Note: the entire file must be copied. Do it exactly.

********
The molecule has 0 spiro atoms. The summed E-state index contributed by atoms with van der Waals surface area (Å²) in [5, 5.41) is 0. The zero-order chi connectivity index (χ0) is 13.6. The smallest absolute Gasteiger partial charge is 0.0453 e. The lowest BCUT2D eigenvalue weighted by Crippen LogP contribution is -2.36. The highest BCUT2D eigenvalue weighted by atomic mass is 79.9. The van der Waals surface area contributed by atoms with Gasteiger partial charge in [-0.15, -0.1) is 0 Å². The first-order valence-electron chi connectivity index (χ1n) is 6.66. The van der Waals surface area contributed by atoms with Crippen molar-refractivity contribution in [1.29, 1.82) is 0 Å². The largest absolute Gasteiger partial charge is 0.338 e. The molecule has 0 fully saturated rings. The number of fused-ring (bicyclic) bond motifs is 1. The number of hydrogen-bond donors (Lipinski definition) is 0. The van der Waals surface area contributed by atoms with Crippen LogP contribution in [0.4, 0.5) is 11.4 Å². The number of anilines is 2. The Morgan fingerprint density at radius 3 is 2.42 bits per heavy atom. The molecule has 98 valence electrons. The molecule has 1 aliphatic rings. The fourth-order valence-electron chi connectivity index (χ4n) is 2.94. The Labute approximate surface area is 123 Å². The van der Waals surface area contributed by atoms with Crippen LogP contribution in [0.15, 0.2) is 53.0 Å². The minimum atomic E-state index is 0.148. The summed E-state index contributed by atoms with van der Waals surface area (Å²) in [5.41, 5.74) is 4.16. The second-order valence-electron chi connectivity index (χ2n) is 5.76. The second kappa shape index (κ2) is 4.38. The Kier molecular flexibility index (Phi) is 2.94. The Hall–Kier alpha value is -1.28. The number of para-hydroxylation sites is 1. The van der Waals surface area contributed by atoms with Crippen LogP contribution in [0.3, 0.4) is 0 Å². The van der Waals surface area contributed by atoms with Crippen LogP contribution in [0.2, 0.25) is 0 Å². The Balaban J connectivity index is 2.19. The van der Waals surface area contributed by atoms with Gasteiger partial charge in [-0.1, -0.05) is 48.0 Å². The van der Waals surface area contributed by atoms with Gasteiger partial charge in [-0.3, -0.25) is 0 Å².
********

The molecule has 0 spiro atoms. The summed E-state index contributed by atoms with van der Waals surface area (Å²) in [5, 5.41) is 0. The zero-order chi connectivity index (χ0) is 13.6. The smallest absolute Gasteiger partial charge is 0.0453 e. The lowest BCUT2D eigenvalue weighted by Crippen LogP contribution is -2.36. The highest BCUT2D eigenvalue weighted by atomic mass is 79.9. The van der Waals surface area contributed by atoms with Gasteiger partial charge in [-0.15, -0.1) is 0 Å². The first-order valence-electron chi connectivity index (χ1n) is 6.66. The van der Waals surface area contributed by atoms with Crippen molar-refractivity contribution in [1.29, 1.82) is 0 Å². The largest absolute Gasteiger partial charge is 0.338 e. The molecule has 0 fully saturated rings. The number of fused-ring (bicyclic) bond motifs is 1. The number of hydrogen-bond donors (Lipinski definition) is 0. The van der Waals surface area contributed by atoms with Crippen LogP contribution in [0.4, 0.5) is 11.4 Å². The number of anilines is 2. The Morgan fingerprint density at radius 3 is 2.42 bits per heavy atom. The molecule has 98 valence electrons. The molecule has 1 aliphatic rings. The fourth-order valence-electron chi connectivity index (χ4n) is 2.94. The Labute approximate surface area is 123 Å². The van der Waals surface area contributed by atoms with Crippen LogP contribution in [0.15, 0.2) is 53.0 Å². The minimum atomic E-state index is 0.148. The summed E-state index contributed by atoms with van der Waals surface area (Å²) in [5.41, 5.74) is 4.16. The second-order valence-electron chi connectivity index (χ2n) is 5.76. The second kappa shape index (κ2) is 4.38. The Kier molecular flexibility index (Phi) is 2.94. The Hall–Kier alpha value is -1.28. The number of para-hydroxylation sites is 1. The van der Waals surface area contributed by atoms with Crippen LogP contribution in [0.3, 0.4) is 0 Å². The van der Waals surface area contributed by atoms with Crippen LogP contribution in [0.2, 0.25) is 0 Å². The Balaban J connectivity index is 2.19. The van der Waals surface area contributed by atoms with Gasteiger partial charge in [-0.1, -0.05) is 48.0 Å². The van der Waals surface area contributed by atoms with Gasteiger partial charge in [-0.3, -0.25) is 0 Å².